This is not that easy with a perpetual licence, because it continues to run. For me, this means that I can open and continue to work with my edited photos and projects as long as my hardware and OS are still compatible. Even more - I have created a system image (Windows 10) with activated C1 using an HDD imager (in this case Aomei). I can restore this without any problems, regardless of whether my e.g. V22 can still be activated on the C1 activation server or not. This also works when restoring to another disk.

    So I will definitely not upgrade to V23, stay with V22 and wait calmly to see what happens. Of course, this is also a workaround for those who have already installed V23 and whose V22 activation via the C1 server is no longer possible - provided they have a system image.

    C1 has to do something more to regain trust after this disaster, and if C1 comes to its senses and comes back to reasonable prices and a reasonable licensing policy, possibly really learns to be a reliable partner for the customer, I can still upgrade to e.g. V24 or V25. And in this case I would be happy to do so, if C1 perpetual licences are still available. And if I still haven't found another, maybe even better software.

    Ok, C1 - it is only your choice to be a reasonable and trustworthy partner for us. By the way, this could be done even with significantly reduced prices and if you get rid of expensive marketing whizzes in favour of photo enthusiasts with an understanding of the needs of professional or hobby photographers and a deep understanding of software development.

    I would even go so far to say that you could use the current negative hype concerning C1 to change your business model. That would be brilliant. Who knows? And I mean that seriously, because I believe in the good.

    1
  • D Marsh

    If I read the post correctly, I can buy a new perpetual license at any time and continue to use it. I can then upgrade whenever I want as new things come out. If I want to wait a year, I can buy a year's worth of upgrades, or I can buy each new tool/ feature as it is released. If the cost of purchasing each upgrade separately over the year is less than/ same as a whole new licence next year, I can't see the problem.

    It does sound, though, like a push towards subscription so I can see why people are angry. Our maybe Im just being naive...

    1
  • Ralf Bonmann

    That's so disappointing and absolutely annoying. Just a try to rip off licensees. Many years ago I made the selection for C1 because it offered sessions and a license. Well, it seems that only the sessions really remain. I'm still at version 22 and I'm glad that I have not updated to C23. I will not pay to ride a dead horse!

    3
  • mattspace

    A perspective on C1's obligation to backport bugfixes:

    If I buy a car, and only 5 out of 6 cylinders in the engine, or only 4 out of 5 forward gears in the gearbox work, the car company can't turn around and say "well you can still use most of the car", so the only fix we're offering is you buy the 8 cylinder engine from next year's model.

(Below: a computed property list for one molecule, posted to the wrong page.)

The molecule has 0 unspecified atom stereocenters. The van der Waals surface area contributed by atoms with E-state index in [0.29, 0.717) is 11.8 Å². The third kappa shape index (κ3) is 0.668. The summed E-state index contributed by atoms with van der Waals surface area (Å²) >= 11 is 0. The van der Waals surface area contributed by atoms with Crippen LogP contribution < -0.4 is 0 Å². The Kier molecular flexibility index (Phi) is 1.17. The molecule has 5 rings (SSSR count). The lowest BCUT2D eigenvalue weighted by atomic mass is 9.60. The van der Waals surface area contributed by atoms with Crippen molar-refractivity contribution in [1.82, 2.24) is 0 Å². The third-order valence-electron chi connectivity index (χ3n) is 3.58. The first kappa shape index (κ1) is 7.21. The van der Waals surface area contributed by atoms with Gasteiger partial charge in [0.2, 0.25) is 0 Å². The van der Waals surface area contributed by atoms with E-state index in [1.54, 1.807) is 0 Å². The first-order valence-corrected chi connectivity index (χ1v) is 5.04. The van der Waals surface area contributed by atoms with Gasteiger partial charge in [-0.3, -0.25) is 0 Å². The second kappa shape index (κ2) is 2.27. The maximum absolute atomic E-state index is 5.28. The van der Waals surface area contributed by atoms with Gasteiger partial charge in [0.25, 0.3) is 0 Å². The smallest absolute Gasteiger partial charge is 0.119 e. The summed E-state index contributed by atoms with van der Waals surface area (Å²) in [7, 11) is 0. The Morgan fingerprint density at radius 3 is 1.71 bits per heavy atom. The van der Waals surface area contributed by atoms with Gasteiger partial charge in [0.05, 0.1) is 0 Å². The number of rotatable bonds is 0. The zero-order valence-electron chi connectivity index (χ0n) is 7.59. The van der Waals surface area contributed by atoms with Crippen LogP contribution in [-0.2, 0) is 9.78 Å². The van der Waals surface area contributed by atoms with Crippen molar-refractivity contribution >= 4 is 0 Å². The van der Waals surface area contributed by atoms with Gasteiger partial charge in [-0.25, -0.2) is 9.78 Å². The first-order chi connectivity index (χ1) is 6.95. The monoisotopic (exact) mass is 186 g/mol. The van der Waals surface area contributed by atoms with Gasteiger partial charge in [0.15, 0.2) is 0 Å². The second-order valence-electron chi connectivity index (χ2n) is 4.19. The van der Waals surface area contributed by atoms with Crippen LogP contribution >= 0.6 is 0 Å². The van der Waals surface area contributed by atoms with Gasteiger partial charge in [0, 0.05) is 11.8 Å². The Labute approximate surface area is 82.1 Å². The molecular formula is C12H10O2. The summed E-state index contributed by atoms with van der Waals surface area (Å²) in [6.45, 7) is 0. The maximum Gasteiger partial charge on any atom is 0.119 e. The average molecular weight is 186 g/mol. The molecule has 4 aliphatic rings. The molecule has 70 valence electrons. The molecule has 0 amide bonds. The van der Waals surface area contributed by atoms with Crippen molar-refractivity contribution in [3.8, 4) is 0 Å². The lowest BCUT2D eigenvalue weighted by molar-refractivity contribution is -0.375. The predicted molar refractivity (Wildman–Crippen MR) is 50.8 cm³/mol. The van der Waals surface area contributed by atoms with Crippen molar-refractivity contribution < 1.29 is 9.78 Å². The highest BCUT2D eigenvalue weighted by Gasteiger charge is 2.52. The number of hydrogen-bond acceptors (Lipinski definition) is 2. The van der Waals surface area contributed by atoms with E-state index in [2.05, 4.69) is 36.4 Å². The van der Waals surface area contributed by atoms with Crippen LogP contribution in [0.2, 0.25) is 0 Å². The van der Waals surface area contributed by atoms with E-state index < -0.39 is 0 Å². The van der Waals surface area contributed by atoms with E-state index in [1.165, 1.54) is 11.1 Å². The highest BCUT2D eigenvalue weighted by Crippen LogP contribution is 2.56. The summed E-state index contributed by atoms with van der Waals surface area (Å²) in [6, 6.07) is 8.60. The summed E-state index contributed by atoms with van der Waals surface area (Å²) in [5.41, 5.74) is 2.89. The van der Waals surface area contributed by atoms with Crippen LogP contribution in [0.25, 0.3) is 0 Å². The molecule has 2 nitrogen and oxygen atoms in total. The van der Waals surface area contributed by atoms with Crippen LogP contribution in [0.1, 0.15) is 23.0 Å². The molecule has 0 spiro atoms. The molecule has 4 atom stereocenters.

100% of features, working 100% of the time is the most basic standard for most consumer codes fitness-for-purpose and of-merchantable-quality laws. Also, many, if not most jurisdictions do not accept the idea that a product can contain some quality-obligation-free "free" aspects bundled with a quality-assured "paid" aspect.

    If you have a statutory warranty of 2 years on software, it would be reasonable to insist that every feature included in that software when you purchased it worked reliably, and if not, to insist on a refund if the company refused to effect a repair, or replacement at no cost to you.

    3
  • EIW

    I didn't buy C1Pro 23.  I held back this time. I used to buy a new latest version of Adobe product about every other year. I decided to do that thisyear, wait for a newer version in 24 months time. I am happy with version 22.  And I understand it is my version to keep and use as long as I'm happy with what it offers me. That's fine.  

    I have a question as to how perpetual licenses are going to work with no actual version ....... just updates.  I we to just jump in any time a new feature comes out and buy "at that version' until we decide to buy again for some other newer feature?  Is this the way a perpetual license is going to work? Or what? 

    You've really not explained perpetual licenses... what exactly are perpetual licenses going to get you, if your version numbering isn't going to be the same as it is now? 

    1
  • Joshua Meadows

    "I am altering the deal, pray I don't alter it any further" -Darth Vader

    [Edited 12-9]

    I seen that your current v23 license is essentially the same update policy as previous versions, it wasn't communicated very well.  However the future changes to the licensing is very suspect

    I changed systems to Capture One when Adobe changed to their rent-ware model.  I've updated every year since version 11 even when the feature improvements weren't something I needed as I wanted to support your licensing model and perpetual licenses... despite the fact there were cheaper options.

    I think it's bad communication to say we're changing licenses after the push for the latest version 23. Want to know what they are?  Wait until February.  It's a bad tactic. This should all be available when the new license change was announced.  Maybe the loyalty program is $100 per new feature with a feature dropping every week, maybe it's something very reasonable.  It's all pure speculation right now and really makes people question their support and purchase.